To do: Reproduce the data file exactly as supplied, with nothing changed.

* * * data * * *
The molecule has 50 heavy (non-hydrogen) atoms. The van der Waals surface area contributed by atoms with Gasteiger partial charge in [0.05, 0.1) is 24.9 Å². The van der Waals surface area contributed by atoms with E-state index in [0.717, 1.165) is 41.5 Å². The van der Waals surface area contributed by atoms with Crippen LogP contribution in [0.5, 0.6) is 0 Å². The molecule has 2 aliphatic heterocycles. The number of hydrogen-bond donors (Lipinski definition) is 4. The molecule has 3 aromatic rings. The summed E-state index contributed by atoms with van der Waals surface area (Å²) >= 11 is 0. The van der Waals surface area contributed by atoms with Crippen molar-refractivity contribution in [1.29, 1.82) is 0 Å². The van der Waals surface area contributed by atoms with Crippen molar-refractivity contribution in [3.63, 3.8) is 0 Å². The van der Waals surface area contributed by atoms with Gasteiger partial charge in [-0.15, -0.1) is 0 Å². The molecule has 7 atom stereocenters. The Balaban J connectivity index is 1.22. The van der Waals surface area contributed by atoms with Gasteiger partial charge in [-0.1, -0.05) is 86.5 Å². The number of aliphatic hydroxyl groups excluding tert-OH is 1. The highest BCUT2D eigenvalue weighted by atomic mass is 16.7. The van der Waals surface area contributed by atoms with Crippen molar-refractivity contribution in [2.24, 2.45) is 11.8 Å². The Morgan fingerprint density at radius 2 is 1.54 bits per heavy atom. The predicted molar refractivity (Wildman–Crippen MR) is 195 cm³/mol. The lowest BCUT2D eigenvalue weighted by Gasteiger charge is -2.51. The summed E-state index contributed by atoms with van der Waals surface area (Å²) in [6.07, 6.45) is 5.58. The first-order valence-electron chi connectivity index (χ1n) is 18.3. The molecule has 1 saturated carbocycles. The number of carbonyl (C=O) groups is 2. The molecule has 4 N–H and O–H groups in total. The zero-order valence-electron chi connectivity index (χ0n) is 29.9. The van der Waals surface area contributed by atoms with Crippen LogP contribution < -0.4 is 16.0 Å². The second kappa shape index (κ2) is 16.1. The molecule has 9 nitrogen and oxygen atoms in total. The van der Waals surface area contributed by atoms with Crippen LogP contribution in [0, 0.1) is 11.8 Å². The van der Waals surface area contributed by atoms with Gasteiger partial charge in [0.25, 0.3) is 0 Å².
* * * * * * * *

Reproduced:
The molecule has 50 heavy (non-hydrogen) atoms. The van der Waals surface area contributed by atoms with Gasteiger partial charge in [0.05, 0.1) is 24.9 Å². The van der Waals surface area contributed by atoms with E-state index in [0.717, 1.165) is 41.5 Å². The van der Waals surface area contributed by atoms with Crippen LogP contribution in [0.5, 0.6) is 0 Å². The molecule has 2 aliphatic heterocycles. The number of hydrogen-bond donors (Lipinski definition) is 4. The molecule has 3 aromatic rings. The summed E-state index contributed by atoms with van der Waals surface area (Å²) >= 11 is 0. The van der Waals surface area contributed by atoms with Crippen molar-refractivity contribution in [1.29, 1.82) is 0 Å². The van der Waals surface area contributed by atoms with Crippen molar-refractivity contribution in [3.63, 3.8) is 0 Å². The van der Waals surface area contributed by atoms with Gasteiger partial charge in [-0.15, -0.1) is 0 Å². The molecule has 7 atom stereocenters. The Balaban J connectivity index is 1.22. The van der Waals surface area contributed by atoms with Gasteiger partial charge in [-0.1, -0.05) is 86.5 Å². The number of aliphatic hydroxyl groups excluding tert-OH is 1. The highest BCUT2D eigenvalue weighted by atomic mass is 16.7. The van der Waals surface area contributed by atoms with Crippen molar-refractivity contribution in [2.24, 2.45) is 11.8 Å². The Morgan fingerprint density at radius 2 is 1.54 bits per heavy atom. The predicted molar refractivity (Wildman–Crippen MR) is 195 cm³/mol. The lowest BCUT2D eigenvalue weighted by Gasteiger charge is -2.51. The summed E-state index contributed by atoms with van der Waals surface area (Å²) in [6.07, 6.45) is 5.58. The first-order valence-electron chi connectivity index (χ1n) is 18.3. The molecule has 1 saturated carbocycles. The number of carbonyl (C=O) groups is 2. The molecule has 4 N–H and O–H groups in total. The zero-order valence-electron chi connectivity index (χ0n) is 29.9. The van der Waals surface area contributed by atoms with Crippen LogP contribution < -0.4 is 16.0 Å². The second kappa shape index (κ2) is 16.1. The molecule has 9 nitrogen and oxygen atoms in total. The van der Waals surface area contributed by atoms with Crippen LogP contribution in [0, 0.1) is 11.8 Å². The van der Waals surface area contributed by atoms with Gasteiger partial charge in [0.25, 0.3) is 0 Å².